i>Behind the sordidness of the case and the White House effort to save Kavanaugh is the Republicans’ fear of doing badly in the midterm congressional elections.
Unless one is manifestly inclined to see conspiracies behind every problem, something Donald Trump is quite keen on doing, the future of Judge Brett Kavanaugh is moving further and further away from the Supreme Court, as the number of sexual assault accusations against him keeps increasing.* It’s fairly unlikely that there’s a Democratically crafted political “con job” behind the allegations of Christine Blasey Ford and four other women, and it’s also fairly unlikely that Kavanaugh will emerge unscathed from the ordeal, no matter how much he denies his guilt and proclaims his innocence.
Though the most reactionary media may see traces of surrealism and even politics-gone-to-hell in this episode, the sensitivity that is running high over sexual assault cases, as well as a shameful precedent – Anita Hill’s accusations regarding Clarence Thomas in 1991, which didn’t stop him from being confirmed to the Supreme Court – are working against the nominee. Even Trump’s bravado in presenting the #MeToo movement as “very dangerous” for powerful men reduces Kavanaugh’s room for maneuver, since Trump himself is suspected of having bought the silence of two women.
Behind the sordidness of the case and the White House efforts to save the suspect, or accused, is the Republicans’ fear of doing badly on Nov. 6 – the date of the midterm congressional elections – and losing their majority in one of the two houses of Congress, something that Trump’s team sees as nothing less than a potential catastrophe, because in such a situation, the president would have to stop shooting everything that moves, or otherwise opt for an open war with the legislative branch, a war whose outcome would not be clear.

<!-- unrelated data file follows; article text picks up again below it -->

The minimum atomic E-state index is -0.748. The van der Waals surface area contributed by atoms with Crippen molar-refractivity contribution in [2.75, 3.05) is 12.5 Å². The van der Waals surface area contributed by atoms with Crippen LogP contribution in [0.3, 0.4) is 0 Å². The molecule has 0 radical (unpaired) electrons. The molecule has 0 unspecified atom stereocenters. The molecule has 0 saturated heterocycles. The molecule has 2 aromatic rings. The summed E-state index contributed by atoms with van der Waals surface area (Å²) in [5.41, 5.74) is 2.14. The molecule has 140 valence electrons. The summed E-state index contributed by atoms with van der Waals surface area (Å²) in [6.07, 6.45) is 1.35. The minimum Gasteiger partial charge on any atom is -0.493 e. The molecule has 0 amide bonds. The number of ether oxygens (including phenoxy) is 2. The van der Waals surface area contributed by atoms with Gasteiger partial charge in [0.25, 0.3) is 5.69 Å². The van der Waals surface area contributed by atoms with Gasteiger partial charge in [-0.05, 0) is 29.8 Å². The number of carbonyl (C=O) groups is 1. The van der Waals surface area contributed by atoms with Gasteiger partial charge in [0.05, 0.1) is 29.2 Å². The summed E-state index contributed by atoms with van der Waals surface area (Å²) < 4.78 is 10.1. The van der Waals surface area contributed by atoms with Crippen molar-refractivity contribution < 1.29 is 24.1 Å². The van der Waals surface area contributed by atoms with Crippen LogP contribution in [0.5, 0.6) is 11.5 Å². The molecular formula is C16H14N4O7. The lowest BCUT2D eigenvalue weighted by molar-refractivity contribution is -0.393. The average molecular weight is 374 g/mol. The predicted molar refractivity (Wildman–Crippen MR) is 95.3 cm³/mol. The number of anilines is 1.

In the long term, what’s at stake is the consolidation of a conservative majority on the Supreme Court (justices hold their position for life), a goal the Republican Party has been chasing ever since Barack Obama’s administration began winding down. In a divided society like America’s, under the authority of a president who retains the support of most of his 2016 electorate but has an approval rating of under 40 percent in national polls, it would be a huge feat to make it to the November midterms with Kavanaugh confirmed. This would also be the triumph of an inward-looking, grandiloquent and ultra-conservative part of the country, whose brand of nationalism stunts progress.
It would be, in any case, a triumph that comes at a high institutional price: the erosion of the image of the Supreme Court, whose independence of judgment has been relatively intact to date. Because although the president says, “People want fame, they want money, they want whatever,” the truth is that public opinion isn’t insensitive to the testimony of women who subject the worst moments of their private lives to public scrutiny. People know how to distinguish between the farce of reality shows and the rough behavior attributed to Kavanaugh, presumably quite similar to the behavior of Harvey Weinstein and the madness of show business.
*Editor’s note: This article was written prior to the Senate vote to confirm Brett Kavanaugh as U.S. Supreme Court justice on Oct. 6, 2018.